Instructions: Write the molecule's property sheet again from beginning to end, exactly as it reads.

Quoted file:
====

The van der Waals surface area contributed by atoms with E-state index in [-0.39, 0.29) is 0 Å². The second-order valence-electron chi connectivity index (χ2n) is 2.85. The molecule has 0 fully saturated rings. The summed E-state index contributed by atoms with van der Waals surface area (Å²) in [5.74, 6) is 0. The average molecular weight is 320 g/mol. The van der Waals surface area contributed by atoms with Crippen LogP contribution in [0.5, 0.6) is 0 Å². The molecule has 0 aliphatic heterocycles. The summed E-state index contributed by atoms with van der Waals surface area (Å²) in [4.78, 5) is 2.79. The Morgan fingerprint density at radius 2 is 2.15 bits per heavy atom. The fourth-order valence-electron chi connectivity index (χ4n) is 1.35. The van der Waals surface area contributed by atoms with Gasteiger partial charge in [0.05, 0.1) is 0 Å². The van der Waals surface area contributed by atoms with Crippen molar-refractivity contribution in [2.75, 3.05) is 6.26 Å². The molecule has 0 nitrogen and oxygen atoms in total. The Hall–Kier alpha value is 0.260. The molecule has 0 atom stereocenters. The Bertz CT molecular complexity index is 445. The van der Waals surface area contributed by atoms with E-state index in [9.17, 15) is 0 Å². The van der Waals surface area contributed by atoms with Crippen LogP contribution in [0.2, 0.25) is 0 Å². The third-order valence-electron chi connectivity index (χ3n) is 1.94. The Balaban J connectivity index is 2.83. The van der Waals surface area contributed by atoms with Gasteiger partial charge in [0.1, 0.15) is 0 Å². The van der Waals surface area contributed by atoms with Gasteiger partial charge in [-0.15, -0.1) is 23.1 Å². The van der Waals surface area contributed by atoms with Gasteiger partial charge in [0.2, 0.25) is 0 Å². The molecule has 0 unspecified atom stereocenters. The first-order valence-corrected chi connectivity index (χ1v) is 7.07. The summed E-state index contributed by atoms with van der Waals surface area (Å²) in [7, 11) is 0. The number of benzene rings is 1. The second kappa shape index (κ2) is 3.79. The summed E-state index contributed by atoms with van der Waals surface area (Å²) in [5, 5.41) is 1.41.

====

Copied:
The van der Waals surface area contributed by atoms with E-state index in [-0.39, 0.29) is 0 Å². The second-order valence-electron chi connectivity index (χ2n) is 2.85. The molecule has 0 fully saturated rings. The summed E-state index contributed by atoms with van der Waals surface area (Å²) in [5.74, 6) is 0. The average molecular weight is 320 g/mol. The van der Waals surface area contributed by atoms with Crippen LogP contribution in [0.5, 0.6) is 0 Å². The molecule has 0 aliphatic heterocycles. The summed E-state index contributed by atoms with van der Waals surface area (Å²) in [4.78, 5) is 2.79. The Morgan fingerprint density at radius 2 is 2.15 bits per heavy atom. The fourth-order valence-electron chi connectivity index (χ4n) is 1.35. The van der Waals surface area contributed by atoms with Gasteiger partial charge in [0.05, 0.1) is 0 Å². The van der Waals surface area contributed by atoms with Crippen molar-refractivity contribution in [2.75, 3.05) is 6.26 Å². The molecule has 0 nitrogen and oxygen atoms in total. The Hall–Kier alpha value is 0.260. The molecule has 0 atom stereocenters. The Bertz CT molecular complexity index is 445. The van der Waals surface area contributed by atoms with E-state index in [9.17, 15) is 0 Å². The van der Waals surface area contributed by atoms with Crippen LogP contribution in [0.2, 0.25) is 0 Å². The third-order valence-electron chi connectivity index (χ3n) is 1.94. The Balaban J connectivity index is 2.83. The van der Waals surface area contributed by atoms with Gasteiger partial charge in [0.1, 0.15) is 0 Å². The van der Waals surface area contributed by atoms with Gasteiger partial charge in [-0.15, -0.1) is 23.1 Å². The van der Waals surface area contributed by atoms with Gasteiger partial charge in [0.2, 0.25) is 0 Å². The molecule has 0 unspecified atom stereocenters. The first-order valence-corrected chi connectivity index (χ1v) is 7.07. The summed E-state index contributed by atoms with van der Waals surface area (Å²) in [7, 11) is 0. The number of benzene rings is 1. The second kappa shape index (κ2) is 3.79. The summed E-state index contributed by atoms with van der Waals surface area (Å²) in [5, 5.41) is 1.41.